The New England Wireless and Steam Museum is an electrical and mechanical engineering museum emphasizing the beginnings of radio and steam power. The museum honors engineers who achieved greatness and served the public good by analyzing and solving tough engineering problems. The museum is both archival and educational.
In 1875 Rhode Island was the world center of the stationary steam industry. According to the American Society of Mechanical Engineers (ASME) the New England Wireless and Steam Museum has the finest collection of Rhode Island made engines, together with the finest collection of original stationary steam engine drawings.
This museum preserves the original Massie coastal wireless station, which was moved from Point Judith, Rhode Island. This station, built in 1907 to communicate with marine shipping, is the oldest surviving, originally equipped wireless station anywhere. It symbolizes the very start of the electronics industry–a Plymouth Rock of the radio, TV, cellphone, satcom, Internet, computer, CATscan and all the other marvelous creations of electrical engineering. The significance of the Massie station is enormous.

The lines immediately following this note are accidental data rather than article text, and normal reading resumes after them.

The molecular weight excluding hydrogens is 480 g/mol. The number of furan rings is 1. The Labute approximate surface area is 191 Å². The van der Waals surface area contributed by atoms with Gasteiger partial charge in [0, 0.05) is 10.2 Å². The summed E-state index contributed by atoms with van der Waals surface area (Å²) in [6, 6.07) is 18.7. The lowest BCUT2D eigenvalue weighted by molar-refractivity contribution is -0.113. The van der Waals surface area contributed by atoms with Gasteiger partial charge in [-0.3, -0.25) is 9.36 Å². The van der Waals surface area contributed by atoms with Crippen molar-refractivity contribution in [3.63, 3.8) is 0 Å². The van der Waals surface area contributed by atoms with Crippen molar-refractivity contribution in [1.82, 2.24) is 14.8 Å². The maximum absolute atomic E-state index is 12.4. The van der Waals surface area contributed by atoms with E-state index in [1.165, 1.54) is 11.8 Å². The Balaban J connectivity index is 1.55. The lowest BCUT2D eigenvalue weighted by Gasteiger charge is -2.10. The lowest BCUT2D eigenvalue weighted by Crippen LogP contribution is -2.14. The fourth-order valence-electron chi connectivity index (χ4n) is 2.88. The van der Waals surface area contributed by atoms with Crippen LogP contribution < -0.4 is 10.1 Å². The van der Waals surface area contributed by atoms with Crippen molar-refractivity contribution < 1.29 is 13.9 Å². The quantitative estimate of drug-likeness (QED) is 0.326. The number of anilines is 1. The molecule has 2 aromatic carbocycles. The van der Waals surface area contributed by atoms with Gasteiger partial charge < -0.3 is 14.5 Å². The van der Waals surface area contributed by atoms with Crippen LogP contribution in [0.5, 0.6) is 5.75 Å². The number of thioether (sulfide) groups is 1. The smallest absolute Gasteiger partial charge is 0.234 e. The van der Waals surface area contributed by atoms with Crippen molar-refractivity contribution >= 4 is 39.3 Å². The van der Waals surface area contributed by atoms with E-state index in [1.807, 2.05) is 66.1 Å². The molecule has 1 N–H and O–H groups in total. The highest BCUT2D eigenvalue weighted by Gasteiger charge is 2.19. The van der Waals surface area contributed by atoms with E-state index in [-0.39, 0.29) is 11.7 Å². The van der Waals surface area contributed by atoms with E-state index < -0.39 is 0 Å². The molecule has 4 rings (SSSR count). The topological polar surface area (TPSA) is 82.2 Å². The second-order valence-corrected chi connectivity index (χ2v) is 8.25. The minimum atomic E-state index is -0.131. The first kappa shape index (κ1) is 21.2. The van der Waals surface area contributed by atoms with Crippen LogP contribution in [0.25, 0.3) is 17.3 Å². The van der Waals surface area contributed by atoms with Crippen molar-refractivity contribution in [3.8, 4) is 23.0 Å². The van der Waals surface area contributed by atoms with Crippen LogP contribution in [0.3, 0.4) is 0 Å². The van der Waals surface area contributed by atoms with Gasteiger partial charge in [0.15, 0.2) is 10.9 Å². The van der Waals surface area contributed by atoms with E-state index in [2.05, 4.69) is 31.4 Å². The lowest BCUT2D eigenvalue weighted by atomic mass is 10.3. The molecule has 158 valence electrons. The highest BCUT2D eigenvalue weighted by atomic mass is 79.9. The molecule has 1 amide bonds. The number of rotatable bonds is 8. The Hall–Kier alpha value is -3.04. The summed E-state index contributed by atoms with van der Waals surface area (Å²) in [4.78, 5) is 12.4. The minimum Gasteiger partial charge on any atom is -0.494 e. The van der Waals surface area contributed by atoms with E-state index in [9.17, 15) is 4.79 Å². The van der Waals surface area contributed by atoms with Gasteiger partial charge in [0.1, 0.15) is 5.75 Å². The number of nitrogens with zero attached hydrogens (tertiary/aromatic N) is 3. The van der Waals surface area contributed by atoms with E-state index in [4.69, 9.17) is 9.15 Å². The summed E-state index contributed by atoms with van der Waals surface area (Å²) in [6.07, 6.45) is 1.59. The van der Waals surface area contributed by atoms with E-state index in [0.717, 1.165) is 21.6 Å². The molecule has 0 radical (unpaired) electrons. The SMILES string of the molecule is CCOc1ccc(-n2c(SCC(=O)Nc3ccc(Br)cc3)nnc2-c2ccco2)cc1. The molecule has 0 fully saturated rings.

The museum’s assembly hall is an 1822 neo-classic New England meeting house which, like the Massie station, was moved here to be saved from demolition. This charming building is available for weddings, christenings, club functions, corporate presentations, and other events.
The museum shows rare early radio and steam apparatus–much in working order. Keeping these things working and demonstrating them is part of our mission.
Just a few of the remarkable things here
- Armington & Sims steam engines, the favorite of Henry Ford and Thomas Edison.
- A Marconi distress transmitter, the same as Titanic’s.
- A Marconi 1900 coherer and jigger.
- The oldest equipped radio station in the world.
- The only George H. Corliss steam engine under steam today.
- An Edison 1882 diode – the first of all radio tubes.
- The original steam engines of Rhode Island manufacturers.
- An 1881 Professor Dolbear radio receiver. It still works.
- The first commercial transistor.
- A museum in a National Historic District and listed in the National Register of Historic Buildings.
- ASME designated International Historic Site.
This museum is great because it reminds visitors of a proud phase of history when manufacturing and industry flourished. It gives well deserved credit and honor to the inventors and leaders who made this happen.